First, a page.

Take the 2-minute tour ×
Android Enthusiasts Stack Exchange is a question and answer site for enthusiasts and power users of the Android operating system. It's 100% free, no registration required.

I have a Huawei u8160 running Cyanogenmod 7.2.

I've recently installed the usb host package and some time then I successfully activated the usb host mode.

after that I needed to format a flash drive using ONLY my phone.

my phone doesn't recognize thumb drives, but I mount them on /mnt/sdcard/data folder.

So I wanted to know if there's any command in the terminal emulator that can format a usb drive.

NOTE: I've already tried "mkfs" command it doesn't exist,I won't accept answers telling me to format it on my PC.

share|improve this question
    
Did you try mke2fs (or, with full path, /system/bin/mke2fs -- maybe in a different place on your phone)? There are also /system/xbin/mkfs.ext2, /system/xbin/mkfs.minix, and /system/xbin/mkfs.vfat -- most likely you are looking for the last one ;) –  Izzy Sep 10 '12 at 18:52
add comment

2 Answers 2

up vote 4 down vote accepted

There are native programs available on Android for creating file systems, and in most cases they reside in a directory below /system (my Motorola Droid 2 e.g. has them in /system/xbin. Depending on the file system you want to create, you can chose between:

  • mkfs.ext2
  • mkfs.minix (unlikely you want that -- and it might even be not available with your ROM)
  • mkfs.vfat

As the latter is probably what you want, some closer explanation on its options here:

mkfs.vfat [-v] [-n LABEL] BLOCKDEV [KBYTES]

What do those options stand for?

  • -v: Generate verbose output (reporting)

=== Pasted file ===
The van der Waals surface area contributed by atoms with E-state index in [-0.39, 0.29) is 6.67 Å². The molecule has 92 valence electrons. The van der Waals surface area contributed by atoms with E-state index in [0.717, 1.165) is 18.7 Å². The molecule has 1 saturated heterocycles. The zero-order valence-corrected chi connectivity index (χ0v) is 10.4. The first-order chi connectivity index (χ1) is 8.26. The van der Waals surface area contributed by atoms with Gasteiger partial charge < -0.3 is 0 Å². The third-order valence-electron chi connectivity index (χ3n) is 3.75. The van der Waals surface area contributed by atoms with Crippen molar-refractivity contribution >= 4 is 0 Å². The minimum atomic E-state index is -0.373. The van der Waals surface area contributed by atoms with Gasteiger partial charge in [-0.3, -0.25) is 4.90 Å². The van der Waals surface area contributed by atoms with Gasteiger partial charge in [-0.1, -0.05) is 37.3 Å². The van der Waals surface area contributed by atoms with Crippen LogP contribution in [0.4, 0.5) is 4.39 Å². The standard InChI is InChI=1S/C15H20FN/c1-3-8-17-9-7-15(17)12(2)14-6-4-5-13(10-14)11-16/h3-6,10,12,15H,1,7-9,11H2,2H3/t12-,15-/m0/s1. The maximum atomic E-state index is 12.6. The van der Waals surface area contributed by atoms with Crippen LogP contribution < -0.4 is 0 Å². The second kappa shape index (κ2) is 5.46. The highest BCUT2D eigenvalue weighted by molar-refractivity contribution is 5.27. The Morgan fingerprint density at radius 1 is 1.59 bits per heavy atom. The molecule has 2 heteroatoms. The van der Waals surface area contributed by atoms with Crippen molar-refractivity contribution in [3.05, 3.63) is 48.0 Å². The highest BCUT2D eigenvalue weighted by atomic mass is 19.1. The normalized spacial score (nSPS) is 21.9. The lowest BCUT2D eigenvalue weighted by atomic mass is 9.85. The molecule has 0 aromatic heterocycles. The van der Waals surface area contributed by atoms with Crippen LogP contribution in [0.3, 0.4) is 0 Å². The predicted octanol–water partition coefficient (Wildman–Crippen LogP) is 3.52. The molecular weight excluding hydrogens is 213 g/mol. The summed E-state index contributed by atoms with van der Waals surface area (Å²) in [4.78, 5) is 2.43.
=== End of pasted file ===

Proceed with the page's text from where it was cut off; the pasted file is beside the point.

• -n Label: Give the file system a name
  • BLOCKDEV: the file system you want to format
  • KBYTES: probably the block size (I'm not 100% sure with this)

So the minimal thing to do would be:

mkfs.vfat -v /dev/block/uba1

(provided your drive to format is available as /dev/block/uba1 on your system). One more example, giving the file system a name:

mkfs.vfat -v -n MyNewDisk /dev/block/uba1

It should report success then -- or an error if it failed.

EDIT: On some systems, the mkfs commands seem to be part of the busybox binaries -- which you can recognize with a full directory listing, e.g.

ls -l /system/xbin | grep mkfs

It should show them as "symbolic links" pointing to busybox then. In this case, you can optionally run them via busybox:

busybox mkfs.vfat

should show you the syntax then (thanks to ce4 for pointing this out -- credits to him ;) ).

share|improve this answer
add comment

The command to format through adb/terminal emulator is simply format.

share|improve this answer
    
format : not found –  Mohamed Essam Sep 10 '12 at 19:10
    
Well that's unusual. I thought all adb commands worked in a terminal emulator. I'll keep looking. –  SaintWacko Sep 10 '12 at 19:21
    
don't bother yourself looking for it the right answer was already chosen –  Mohamed Essam Sep 10 '12 at 19:23
    
Oh, I thought mkfs didn't exist either... Or I guess the symlink fixed that. –  SaintWacko Sep 10 '12 at 19:24
    
it existed but in busybox that's why I thought it didn't exist at all –  Mohamed Essam Sep 10 '12 at 19:25
show 1 more comment

Your Answer

 
discard

By posting your answer, you agree to the privacy policy and terms of service.

Not the answer you're looking for? Browse other questions tagged or ask your own question.